When Judge Robert Ruehlman dismissed Cincinnati’s gun lawsuit, a plaintiff’s attorney hired by the city to handle the case called the decision "premature." He complained that the city had not been allowed to examine industry documents that might have helped support its arguments.
But the main problem with the case was not a lack of evidence. It was the fundamental absurdity of trying to blame gun makers for homicides and suicides committed by other people.
That defect, which is shared by the gun lawsuits that 27 other local governments have filed in the last year, cannot be rectified by digging through the files of Beretta et al. Nor is it likely to be overcome by appealing Ruehlman’s decision, as the Cincinnati City Council recently decided to do.
The city’s lawsuit demanded compensation for municipal costs associated with shootings in Cincinnati. Ruehlman, a judge in the Hamilton County Court of Common Pleas, found that the city had failed to state a cause of action, which means it could not recover damages even if it proved every allegation in its complaint.
That devastating conclusion reflects the fact that the cities involved in gun litigation are making up the law as they go along. Cincinnati alleged, for example, that the defendants were liable for manufacturing a defective product. But "rather than identifying a specific product, a specific defect, an identified manufacturer, and a specific injury with a causal connection," Ruehlman noted, "the complaint instead aggregates anonymous claims with no specificity whatever."
The judge added that "neither the law of Ohio nor any other jurisdiction of which the Court is aware" allows plaintiffs to recover damages for a product defect based on "the intentional use of a product to accomplish an intended result such as homicide or suicide." This is no small matter, since just such a bogus claim is at the heart of the suits filed by New Orleans and several other cities.
Ruehlman quickly disposed of Cincinnati’s other product liability claims. In response to the argument that the defendants were negligent because they did not prevent shootings, he observed that gun makers have no control over "the criminal or reckless misuse of firearms." As for the city’s assertion that gun manufacturers should be held liable for failing to warn the public about the risks posed by their products, he noted that "the risks associated with the use of a firearm are open and obvious and matters of common knowledge."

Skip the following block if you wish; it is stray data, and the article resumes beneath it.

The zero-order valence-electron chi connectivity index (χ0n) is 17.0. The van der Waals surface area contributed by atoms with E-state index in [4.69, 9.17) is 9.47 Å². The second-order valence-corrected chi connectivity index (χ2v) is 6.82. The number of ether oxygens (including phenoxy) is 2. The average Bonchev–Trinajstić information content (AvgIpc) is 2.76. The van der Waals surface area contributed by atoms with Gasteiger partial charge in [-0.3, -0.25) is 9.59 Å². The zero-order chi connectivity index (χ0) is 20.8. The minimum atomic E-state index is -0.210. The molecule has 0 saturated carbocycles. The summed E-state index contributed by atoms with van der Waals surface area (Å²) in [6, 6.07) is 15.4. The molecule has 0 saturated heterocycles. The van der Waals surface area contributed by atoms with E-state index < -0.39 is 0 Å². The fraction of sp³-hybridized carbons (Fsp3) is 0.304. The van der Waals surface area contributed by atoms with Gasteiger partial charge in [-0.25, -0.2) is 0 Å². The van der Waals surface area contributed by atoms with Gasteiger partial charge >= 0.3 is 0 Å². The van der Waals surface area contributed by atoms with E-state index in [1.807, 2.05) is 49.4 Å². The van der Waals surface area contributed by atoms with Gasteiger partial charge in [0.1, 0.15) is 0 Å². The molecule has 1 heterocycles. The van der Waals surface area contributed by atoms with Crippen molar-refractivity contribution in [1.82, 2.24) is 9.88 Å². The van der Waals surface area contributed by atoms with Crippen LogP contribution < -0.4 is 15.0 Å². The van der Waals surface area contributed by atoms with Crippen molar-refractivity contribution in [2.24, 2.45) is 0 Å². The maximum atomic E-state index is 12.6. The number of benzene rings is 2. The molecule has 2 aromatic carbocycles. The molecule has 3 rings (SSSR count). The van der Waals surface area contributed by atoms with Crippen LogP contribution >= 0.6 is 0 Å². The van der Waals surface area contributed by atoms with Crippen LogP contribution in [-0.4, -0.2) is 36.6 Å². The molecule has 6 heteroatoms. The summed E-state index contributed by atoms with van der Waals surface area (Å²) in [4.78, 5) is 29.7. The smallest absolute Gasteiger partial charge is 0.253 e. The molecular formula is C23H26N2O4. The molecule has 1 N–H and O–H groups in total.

Partly for that reason, Ruehlman found the city’s allegation of fraud by the gun industry to be without merit. He also noted that the city had failed to cite any false statements by the defendants, let alone show that anyone had been injured by relying on them.
Ruehlman also rejected the claim, pioneered by Chicago and imitated by other cities, that gun makers create a "public nuisance" by providing weapons that are used in crimes. "Public nuisance," he noted, "simply does not apply to the design, manufacture and distribution of a lawful product."
In case the infirmity of every single count against the gun manufacturers was not enough to justify dismissal, Ruehlman noted two other fatal weaknesses. "It is well established," he wrote, "that a plaintiff may not recover derivative damages for injuries to remote third parties, as the City is attempting to do here." In any event, he said, the city is not authorized to seek compensation for money spent on police and other services it has a duty to provide.
In addition to money, Cincinnati’s lawsuit asked for an injunction ordering changes in the way guns are manufactured and distributed. Ruehlman rightly condemned that request as an attempt not only to legislate through the courts but to impose one jurisdiction’s rules on the entire country.
"The city’s Complaint is an improper attempt to have this Court substitute its judgment for that of the legislature," Ruehlman wrote. "Moreover, the City’s request that this court abate or enjoin the defendants’ lawful sale and distribution of their products outside the City of Cincinnati exceeds the scope of its municipal powers and, to the extent it asks this court to regulate commercial conduct lawful in other states, violates the Commerce Clause of the United States Constitution."
In other words, after you strip away the trumped-up charges and specious reasoning, you have a power grab of breathtaking arrogance. A decision to reject such overreaching is hardly "premature." If anything, it’s long overdue.